Ramirez doesn’t know how she’ll get health insurance without the Medicaid expansion. She works two part-time jobs in retail, but neither provides health insurance. Any changes to the law are likely to take months or years before they go into effect, but Ramirez is already preparing for the worst.

“As soon as I found out he was elected, I started making phone calls to get an IUD,” she said, referring to an intrauterine device for long-acting birth control. She found a doctor to do the procedure this week.

Tuan Nguyen, 38, in San Jose, Calif., has been paying $105 for a subsidized plan on the exchange. Recently, he’s been diagnosed with digestive problems and acid reflux and was pleased that each doctor visit cost him just $5.

“I’m happy with the plan. I’m just sad to have it taken away from me right when I really need it,” he said. “If the subsidy goes away, I’ll have to pay full price. That’s close to $500 or so. I can afford it, but it’s something that will definitely take a chunk out of my income. It would be a crunch.”
Rebecca Geitz of Austin, Texas, said her subsidized premiums have been affordable, but her plan “is the most useless thing in the world. No one takes it!” When Geitz, 33, did get sick, her co-pays were so expensive that she said it was cheaper for her to just pay an urgent care clinic out of pocket. Nonetheless, she said, “I do know that if a serious emergency happened my coverage would help to some degree.”

If the law is repealed, she worries, she may not even have that. But he’s much more worried for his mother, who is being treated for Stage 4 lung cancer and receives her insurance through California’s Medicaid program.

Nguyen worries that if the Republicans change how they pay for Medicaid by making it block grant program, as they’ve promised, the funds for her $8,000-a-month medications could dry up. “I’ve thought about this the past few days. It’s been on my mind like crazy,” he said. “Right now she’s getting medication that’s extending her life. It could allow her to live years instead of months. … Are they going to pull the plug on her medications?”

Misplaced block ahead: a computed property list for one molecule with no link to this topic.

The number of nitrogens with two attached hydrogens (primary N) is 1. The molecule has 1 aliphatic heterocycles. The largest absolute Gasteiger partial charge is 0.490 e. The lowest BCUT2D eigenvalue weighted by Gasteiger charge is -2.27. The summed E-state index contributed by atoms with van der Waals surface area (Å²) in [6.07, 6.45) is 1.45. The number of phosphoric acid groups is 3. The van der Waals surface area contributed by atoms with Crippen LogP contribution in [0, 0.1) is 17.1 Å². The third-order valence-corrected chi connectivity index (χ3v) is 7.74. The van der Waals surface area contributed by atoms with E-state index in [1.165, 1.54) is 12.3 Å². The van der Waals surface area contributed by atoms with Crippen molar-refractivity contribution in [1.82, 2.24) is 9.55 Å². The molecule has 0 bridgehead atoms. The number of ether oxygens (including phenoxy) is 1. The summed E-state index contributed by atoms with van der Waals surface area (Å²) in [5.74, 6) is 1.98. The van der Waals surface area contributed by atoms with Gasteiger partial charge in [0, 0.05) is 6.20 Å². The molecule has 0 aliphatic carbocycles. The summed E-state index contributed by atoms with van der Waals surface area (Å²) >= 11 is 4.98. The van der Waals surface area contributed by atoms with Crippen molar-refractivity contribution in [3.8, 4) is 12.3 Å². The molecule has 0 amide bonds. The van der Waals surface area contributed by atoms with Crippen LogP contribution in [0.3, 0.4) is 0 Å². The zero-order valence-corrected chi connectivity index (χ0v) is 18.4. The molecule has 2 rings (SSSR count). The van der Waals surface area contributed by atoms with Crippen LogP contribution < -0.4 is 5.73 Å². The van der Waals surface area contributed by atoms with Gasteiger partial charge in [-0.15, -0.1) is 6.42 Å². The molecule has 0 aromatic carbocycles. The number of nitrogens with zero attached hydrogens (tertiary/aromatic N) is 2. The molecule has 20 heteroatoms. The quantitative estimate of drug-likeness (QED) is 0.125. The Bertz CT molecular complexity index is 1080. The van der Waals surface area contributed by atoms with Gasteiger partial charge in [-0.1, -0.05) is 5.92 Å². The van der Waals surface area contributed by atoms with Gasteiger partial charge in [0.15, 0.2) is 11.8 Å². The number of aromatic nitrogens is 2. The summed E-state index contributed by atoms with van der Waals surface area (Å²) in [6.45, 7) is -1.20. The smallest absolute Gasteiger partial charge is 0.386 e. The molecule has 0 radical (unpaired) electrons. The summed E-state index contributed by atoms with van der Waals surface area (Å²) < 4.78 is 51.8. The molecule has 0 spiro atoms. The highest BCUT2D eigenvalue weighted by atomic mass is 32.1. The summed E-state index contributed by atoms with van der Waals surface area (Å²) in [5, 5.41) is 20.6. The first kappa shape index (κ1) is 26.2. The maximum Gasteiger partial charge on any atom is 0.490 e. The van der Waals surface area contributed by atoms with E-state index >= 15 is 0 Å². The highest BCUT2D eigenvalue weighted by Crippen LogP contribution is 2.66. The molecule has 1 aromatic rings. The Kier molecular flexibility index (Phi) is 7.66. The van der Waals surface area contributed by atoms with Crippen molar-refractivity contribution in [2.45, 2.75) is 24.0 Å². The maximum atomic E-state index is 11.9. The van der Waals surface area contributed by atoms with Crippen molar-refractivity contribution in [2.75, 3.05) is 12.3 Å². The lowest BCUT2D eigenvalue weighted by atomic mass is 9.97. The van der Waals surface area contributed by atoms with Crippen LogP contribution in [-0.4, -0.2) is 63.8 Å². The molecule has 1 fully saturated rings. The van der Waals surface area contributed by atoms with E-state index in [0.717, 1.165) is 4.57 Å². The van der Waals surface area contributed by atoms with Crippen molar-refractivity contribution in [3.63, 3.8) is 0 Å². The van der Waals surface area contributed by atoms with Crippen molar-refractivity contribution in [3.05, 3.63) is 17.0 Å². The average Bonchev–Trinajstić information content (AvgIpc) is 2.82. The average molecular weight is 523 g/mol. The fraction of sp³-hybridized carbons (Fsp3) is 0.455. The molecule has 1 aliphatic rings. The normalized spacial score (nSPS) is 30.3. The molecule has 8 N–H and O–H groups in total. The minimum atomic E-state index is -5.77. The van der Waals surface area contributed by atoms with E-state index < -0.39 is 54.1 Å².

Richard Coppola, 48, believes that the Affordable Care Act has been a failure. He pays $378 a month for a plan with a $2,000 deductible, and his premiums are going up to $480 next year.

But still, he said, he’s “terrified” about going back to a world without it. He worries about a system where he could be denied coverage for once having a mole removed years ago. He’s also concerned about lifetime cost limits being restored and the loss of subsidies for people with low incomes.

“The ACA is a piece of garbage,” Coppola said, “but the Wild West before was a lonely place.”


4 ways Trump could affect hospital revenue cycle


Becker’s Hospital Review presents four ways  in which President-elect Donald Trump’s proposed healthcare reforms could affect hospitals’ revenue cycle:

“1. Tax-free, inheritable health savings accounts. Mr. Trump said he would sign legislation to promote tax-advantaged HSAs to encourage consumers with high-deductible health plans to set aside money for out-of-pocket healthcare costs.

“Mr. Trump would also tie HSAs to a person’s estate, meaning an account could pass on to next of kin without facing federal taxes.”

“2. Federal mandate for provider price transparency. Mr. Trump said he would require ‘all healthcare providers, especially doctors and healthcare organizations like clinics and hospitals,’ to disclose service prices to consumers prior to treatment. This could speed the rate of price transparency adoption at hospitals across the nation.”